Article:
In war, there are casualties
In most games, as in the real world, death is something to be avoided. Often it is a learning experience, but that is used to teach how not to die next time. In Life Goes On, the gameplay centers on death, but its approach is one of utility and necessity. One man may die in order for others to succeed in the future.
As a puzzle platformer, the idea appears a bit shallow at first, but it leverages some great game design tenets to stay fresh throughout the experience. Though it begins with the simple concept of using dead bodies as stepping stones to cross spike pits, it is constantly introducing new puzzle elements to play with across its dense campaign.
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Life Goes On (Linux, Mac, PC [reviewed])
Developer: Infinite Monkeys Entertainment
Publisher: Infinite Monkeys Entertainment
Released: April 17, 2014
Rig: AMD Phenom II X2 555 @ 3.2 GHz, with 4GB of RAM, ATI Radeon HD 5700, Windows 7 64-bit
Life Goes On tells the tale of a powerful monarch searching for the Cup of Life. As the ruler of many, he has countless knights to send on the quest. In fact, he has so many knights that each one is expendable.
Every level in Life Goes On holds a chalice to collect, but each is insurmountable for just one of the hapless knights. Obstacles like spike pits, circular saws, and locked doors block progress toward the goal, and the path to victory is often straight through them, dying in the process and paving the way for the next knight in line.
Through impalement on a spike pit, the next knight can step on the body to safely cross to the other side. By dying on top of a pressure plate, a knight can hold the door open for others. After being frozen into a giant ice cube, another knight can block a flamethrower.
The strength of Life Goes On is that new traps and tools are introduced throughout the game. Just when it seems like the ideas that result from the available set of items are exhausted, something new appears. After spikes come pressure switches, after pressure switches comes fire, after fire comes ice, and so on.
Later on, electrical switches require a knight (or more accurately, a knight's metallic armor) in place to close the circuit and execute an action. Entering the circuit will electrocute and kill any knight, and some puzzles revolve around killing the right knight at the right time, or removing a dead body from a circuit with fire or magnets.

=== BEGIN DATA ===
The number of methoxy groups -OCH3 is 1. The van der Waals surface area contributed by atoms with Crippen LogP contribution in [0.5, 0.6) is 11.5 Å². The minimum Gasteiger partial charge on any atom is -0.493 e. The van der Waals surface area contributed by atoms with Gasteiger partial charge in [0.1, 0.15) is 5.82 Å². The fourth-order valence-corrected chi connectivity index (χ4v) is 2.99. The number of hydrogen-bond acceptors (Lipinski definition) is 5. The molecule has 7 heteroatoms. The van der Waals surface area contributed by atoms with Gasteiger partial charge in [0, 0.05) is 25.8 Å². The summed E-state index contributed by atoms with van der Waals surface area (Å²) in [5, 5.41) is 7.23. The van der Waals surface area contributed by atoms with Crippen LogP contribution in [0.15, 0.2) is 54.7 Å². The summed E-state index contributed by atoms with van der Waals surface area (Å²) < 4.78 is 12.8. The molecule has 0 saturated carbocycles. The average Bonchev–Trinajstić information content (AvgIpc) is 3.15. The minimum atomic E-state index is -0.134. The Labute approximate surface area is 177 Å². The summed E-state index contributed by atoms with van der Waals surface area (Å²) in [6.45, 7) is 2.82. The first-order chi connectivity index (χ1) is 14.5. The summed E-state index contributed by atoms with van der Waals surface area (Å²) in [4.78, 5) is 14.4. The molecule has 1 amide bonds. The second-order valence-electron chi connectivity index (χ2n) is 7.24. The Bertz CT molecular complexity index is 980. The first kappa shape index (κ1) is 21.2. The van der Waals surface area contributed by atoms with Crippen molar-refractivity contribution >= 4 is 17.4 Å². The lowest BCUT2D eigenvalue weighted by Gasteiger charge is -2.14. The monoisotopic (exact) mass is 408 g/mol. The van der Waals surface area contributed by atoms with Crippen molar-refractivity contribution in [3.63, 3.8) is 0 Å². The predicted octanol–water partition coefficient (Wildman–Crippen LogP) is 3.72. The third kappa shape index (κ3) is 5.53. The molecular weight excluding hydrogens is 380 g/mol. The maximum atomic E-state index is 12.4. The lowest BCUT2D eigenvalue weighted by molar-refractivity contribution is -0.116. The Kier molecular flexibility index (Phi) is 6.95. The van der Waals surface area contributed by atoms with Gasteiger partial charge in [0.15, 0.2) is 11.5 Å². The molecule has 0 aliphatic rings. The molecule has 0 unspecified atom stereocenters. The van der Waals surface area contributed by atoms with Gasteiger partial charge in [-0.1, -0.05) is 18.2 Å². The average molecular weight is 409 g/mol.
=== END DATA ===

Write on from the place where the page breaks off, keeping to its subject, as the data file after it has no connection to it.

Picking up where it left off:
One of the last puzzle elements introduced is a switch that is tied to a single life. If a knight touches it, the switch remains active so long as that knight does. Once again, it provides unique situations for strategic suicide.
The game is divided into three main areas: the Mines, the Mountain, and the Castle. Since new elements are introduced throughout, the areas themselves do not provide much division as far as gameplay is concerned, but the puzzles do tend to get more complicated as the player progresses. Each area has between 16 and 19 levels, for a total of more than 50 levels.
Truly, it could be counted as more than that, because several levels are made up of two or three discrete puzzles. At the end of each section, there is a longer, more cinematic level, and although they are presented as being more action oriented and time sensitive, they are still generally made up of puzzles to solve with no time constraint.
That said, each level does have a set of bonus objectives past collecting the goblet, one of which is a par time. There are also awards for completing a level under a certain number of deaths and for doing so with the absolute minimum number of casualties. Lastly, there is a cute monster named Jeff who eats knights (alive or dead) hidden in every level, and feeding him is the last optional objective to complete.
In all, it takes two to three hours to reach the end of Life Goes On without worrying about optional objectives, but that figure doubles for those willing to put in the effort to complete each level with top marks. It is not overly difficult, but going for the best times and awards will test the player's creative reasoning and raw platforming skill at times. Dropping a carpet of bodies on a spike pit may make crossing easy, but using a single dead knight as an island takes more finesse.
The overall presentation is a bit generic, but functional. Although the art style and music will not amaze anybody, they fit the theme of an ego-inflated monarch well enough, and the bright colors used for traps and switches convey how a particular level works without much confusion. One nice little touch is the dark humor inserted; most victory screens poke fun at the fact that some knights needed to die in order to achieve it. Additionally, the playable credits sequence is one of the funniest in recent memory.
Life Goes On might not start with the most mindblowing hook, but the idea is solid and Infinite Monkeys develops it well. By constantly adding new tricks into its repertoire and not dragging itself out unnecessarily, it maintains a good quality throughout. Puzzle difficulty ranges from easy to medium-hard; it rarely gets diabolically difficult, and when it does it is only when completing optional objectives. Although it is not particularly nice to look at, the underlying gameplay is worthwhile for any puzzle platformer enthusiast.
Life Goes On reviewed by Darren Nakamura
A solid game that definitely has an audience. Might lack replay value, could be too short or there are some hard-to-ignore faults, but the experience is fun.
How we score: The Destructoid Reviews Guide